I remember a time in my life when every waking hour was spent devoted to feeding and sleep routines, nappy changes, and toilet training.
Then somewhere along the way between the Tooth Fairy visits, starting school and the childhood illness, my kids grew up.
I had my girls when I was young. I had no family support and had moved to a town where I knew few people. I am not ashamed to admit I struggled. I learnt how to parent on the fly and I have made mistakes (I am sure my Barnardos Mother of the Year award got lost in the mail!). I am a great believer we are all just products of our parents’ psychoses in life and my girls are no different.
But then I turned around one day, and Barbie had been replaced with an iPod, and next week, I send my daughter off on work experience 800km from home to a mine site, and I start wondering where did the time go and how much do I have left to be an influence in their lives?
Every parent says the teenage years are the hardest, and I am starting to work out why, it’s nowhere near as hard on our teens as it is on us parents! I am lucky my girls are too cool for school, and despite being up to speed with the latest and greatest, they are happy with their lot in life and are yet to rebel to any great effect. The teenage years are hard for parents, the ability to switch from parental role to maintenance and guidance is fraught with danger, mix that with a whole lack of experience on my behalf and out of control hormones on the kids’ behalf, and it is easy to see why some animals eat their young!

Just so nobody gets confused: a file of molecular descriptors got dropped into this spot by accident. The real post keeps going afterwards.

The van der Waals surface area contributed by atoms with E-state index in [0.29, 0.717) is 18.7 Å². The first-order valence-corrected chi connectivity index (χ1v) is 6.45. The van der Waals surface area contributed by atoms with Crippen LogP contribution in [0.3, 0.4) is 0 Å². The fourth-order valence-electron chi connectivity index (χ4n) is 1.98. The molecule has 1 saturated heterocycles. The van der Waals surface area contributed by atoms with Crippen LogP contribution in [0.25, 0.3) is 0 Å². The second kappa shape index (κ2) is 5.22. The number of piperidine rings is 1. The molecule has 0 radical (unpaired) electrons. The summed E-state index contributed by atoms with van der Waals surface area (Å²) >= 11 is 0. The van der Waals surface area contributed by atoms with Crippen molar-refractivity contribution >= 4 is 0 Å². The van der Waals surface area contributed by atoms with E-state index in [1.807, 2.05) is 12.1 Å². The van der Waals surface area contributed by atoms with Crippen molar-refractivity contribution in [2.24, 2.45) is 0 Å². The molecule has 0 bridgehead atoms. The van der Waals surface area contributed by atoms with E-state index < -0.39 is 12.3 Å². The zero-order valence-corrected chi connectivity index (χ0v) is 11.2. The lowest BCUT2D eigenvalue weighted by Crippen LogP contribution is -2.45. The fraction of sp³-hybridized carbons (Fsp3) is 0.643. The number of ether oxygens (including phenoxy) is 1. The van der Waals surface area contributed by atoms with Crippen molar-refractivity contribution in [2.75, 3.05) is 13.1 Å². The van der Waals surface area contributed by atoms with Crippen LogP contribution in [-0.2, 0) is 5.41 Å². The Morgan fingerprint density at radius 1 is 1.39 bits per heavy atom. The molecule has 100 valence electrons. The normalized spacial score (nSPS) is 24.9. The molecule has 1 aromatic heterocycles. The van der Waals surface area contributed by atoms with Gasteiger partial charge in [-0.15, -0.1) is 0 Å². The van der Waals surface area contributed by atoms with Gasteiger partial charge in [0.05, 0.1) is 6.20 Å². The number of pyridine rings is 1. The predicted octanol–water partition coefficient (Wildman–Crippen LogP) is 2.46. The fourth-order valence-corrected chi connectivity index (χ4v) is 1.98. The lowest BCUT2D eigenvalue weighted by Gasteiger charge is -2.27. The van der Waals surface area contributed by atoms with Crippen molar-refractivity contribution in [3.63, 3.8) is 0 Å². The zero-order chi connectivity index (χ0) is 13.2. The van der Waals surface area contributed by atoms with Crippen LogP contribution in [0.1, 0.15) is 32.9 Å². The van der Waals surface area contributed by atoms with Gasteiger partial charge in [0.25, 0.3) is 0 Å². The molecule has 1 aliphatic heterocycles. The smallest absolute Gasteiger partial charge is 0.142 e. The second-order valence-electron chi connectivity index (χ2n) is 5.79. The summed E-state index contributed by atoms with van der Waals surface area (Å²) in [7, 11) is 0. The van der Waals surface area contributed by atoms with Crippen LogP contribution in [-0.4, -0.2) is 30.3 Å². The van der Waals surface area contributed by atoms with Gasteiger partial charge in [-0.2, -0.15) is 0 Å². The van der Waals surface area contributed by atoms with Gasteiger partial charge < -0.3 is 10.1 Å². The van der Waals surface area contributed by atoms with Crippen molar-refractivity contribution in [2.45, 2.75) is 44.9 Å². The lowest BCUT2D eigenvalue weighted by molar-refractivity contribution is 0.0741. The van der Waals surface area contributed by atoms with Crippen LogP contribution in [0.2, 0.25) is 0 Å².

All of a sudden, my questions have changed from what type of formula is the best, and how many times a day should my kid poo, to what is the appropriate age to start shaving, and do you need more pads from the supermarket! And I admit, I am struggling with this transition. Next year, my eldest starts her senior years and my youngest starts high school. I know I need to let them go and explore the world and have experiences but I am still struggling with them having to cross a main road without supervision!
So here are my tips for raising Teens:
1. Start early
It’s like training a monkey: the earlier you start, the better the outcomes.
It is a two way street. You don’t have to like their ideas. You don’t have to agree with them, but you have to respect that they have their own ideas and work with that reality. This does not mean you have to live with their nose-piercing; it is acceptable to tell them to take it out!
3. Know Boundaries
They all need them. They will hate you for it and that’s okay. It is okay to screw the window, shut if they keep climbing out. I have seen it done to great effect.
4. Consistency is the key
You may think it’s okay to go to an underage disco at 11 because it is cute and no chance of anything too untoward happening, but are you going to feel the same way at 15 when the potential of danger is greater. Bed times are still acceptable.